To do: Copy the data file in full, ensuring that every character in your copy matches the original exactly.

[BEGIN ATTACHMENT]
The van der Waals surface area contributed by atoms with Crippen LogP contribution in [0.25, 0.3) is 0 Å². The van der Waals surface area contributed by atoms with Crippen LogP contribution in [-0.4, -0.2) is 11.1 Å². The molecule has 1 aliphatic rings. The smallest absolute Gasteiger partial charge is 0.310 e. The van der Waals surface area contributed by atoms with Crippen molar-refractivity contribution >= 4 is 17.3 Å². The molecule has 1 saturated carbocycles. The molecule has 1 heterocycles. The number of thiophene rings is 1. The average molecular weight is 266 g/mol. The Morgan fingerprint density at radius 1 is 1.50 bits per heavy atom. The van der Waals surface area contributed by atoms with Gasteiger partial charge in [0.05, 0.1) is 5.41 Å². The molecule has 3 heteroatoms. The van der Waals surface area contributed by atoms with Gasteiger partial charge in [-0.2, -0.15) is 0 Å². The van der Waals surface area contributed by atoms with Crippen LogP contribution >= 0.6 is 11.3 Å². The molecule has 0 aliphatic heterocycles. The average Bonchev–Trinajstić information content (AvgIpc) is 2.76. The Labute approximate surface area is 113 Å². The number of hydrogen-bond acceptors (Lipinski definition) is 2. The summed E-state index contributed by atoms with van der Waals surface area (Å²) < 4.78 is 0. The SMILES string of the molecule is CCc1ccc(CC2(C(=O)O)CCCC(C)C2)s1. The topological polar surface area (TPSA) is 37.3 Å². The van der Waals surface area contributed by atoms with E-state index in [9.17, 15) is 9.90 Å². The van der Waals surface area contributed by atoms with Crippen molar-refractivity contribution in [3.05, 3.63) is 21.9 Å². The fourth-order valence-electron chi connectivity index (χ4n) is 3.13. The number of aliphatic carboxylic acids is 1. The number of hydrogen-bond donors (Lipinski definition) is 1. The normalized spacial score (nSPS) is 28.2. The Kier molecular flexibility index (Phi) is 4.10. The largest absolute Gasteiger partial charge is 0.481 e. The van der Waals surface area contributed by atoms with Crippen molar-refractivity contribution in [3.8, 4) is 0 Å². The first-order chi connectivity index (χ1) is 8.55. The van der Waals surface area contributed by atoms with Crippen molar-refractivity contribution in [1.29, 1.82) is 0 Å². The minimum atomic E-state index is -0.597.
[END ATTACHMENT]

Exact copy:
The van der Waals surface area contributed by atoms with Crippen LogP contribution in [0.25, 0.3) is 0 Å². The van der Waals surface area contributed by atoms with Crippen LogP contribution in [-0.4, -0.2) is 11.1 Å². The molecule has 1 aliphatic rings. The smallest absolute Gasteiger partial charge is 0.310 e. The van der Waals surface area contributed by atoms with Crippen molar-refractivity contribution >= 4 is 17.3 Å². The molecule has 1 saturated carbocycles. The molecule has 1 heterocycles. The number of thiophene rings is 1. The average molecular weight is 266 g/mol. The Morgan fingerprint density at radius 1 is 1.50 bits per heavy atom. The van der Waals surface area contributed by atoms with Gasteiger partial charge in [0.05, 0.1) is 5.41 Å². The molecule has 3 heteroatoms. The van der Waals surface area contributed by atoms with Gasteiger partial charge in [-0.2, -0.15) is 0 Å². The van der Waals surface area contributed by atoms with Crippen LogP contribution >= 0.6 is 11.3 Å². The molecule has 0 aliphatic heterocycles. The average Bonchev–Trinajstić information content (AvgIpc) is 2.76. The Labute approximate surface area is 113 Å². The number of hydrogen-bond acceptors (Lipinski definition) is 2. The summed E-state index contributed by atoms with van der Waals surface area (Å²) < 4.78 is 0. The SMILES string of the molecule is CCc1ccc(CC2(C(=O)O)CCCC(C)C2)s1. The topological polar surface area (TPSA) is 37.3 Å². The van der Waals surface area contributed by atoms with E-state index in [9.17, 15) is 9.90 Å². The van der Waals surface area contributed by atoms with Crippen molar-refractivity contribution in [3.05, 3.63) is 21.9 Å². The fourth-order valence-electron chi connectivity index (χ4n) is 3.13. The number of aliphatic carboxylic acids is 1. The number of hydrogen-bond donors (Lipinski definition) is 1. The normalized spacial score (nSPS) is 28.2. The Kier molecular flexibility index (Phi) is 4.10. The largest absolute Gasteiger partial charge is 0.481 e. The van der Waals surface area contributed by atoms with Crippen molar-refractivity contribution in [3.8, 4) is 0 Å². The first-order chi connectivity index (χ1) is 8.55. The van der Waals surface area contributed by atoms with Crippen molar-refractivity contribution in [1.29, 1.82) is 0 Å². The minimum atomic E-state index is -0.597.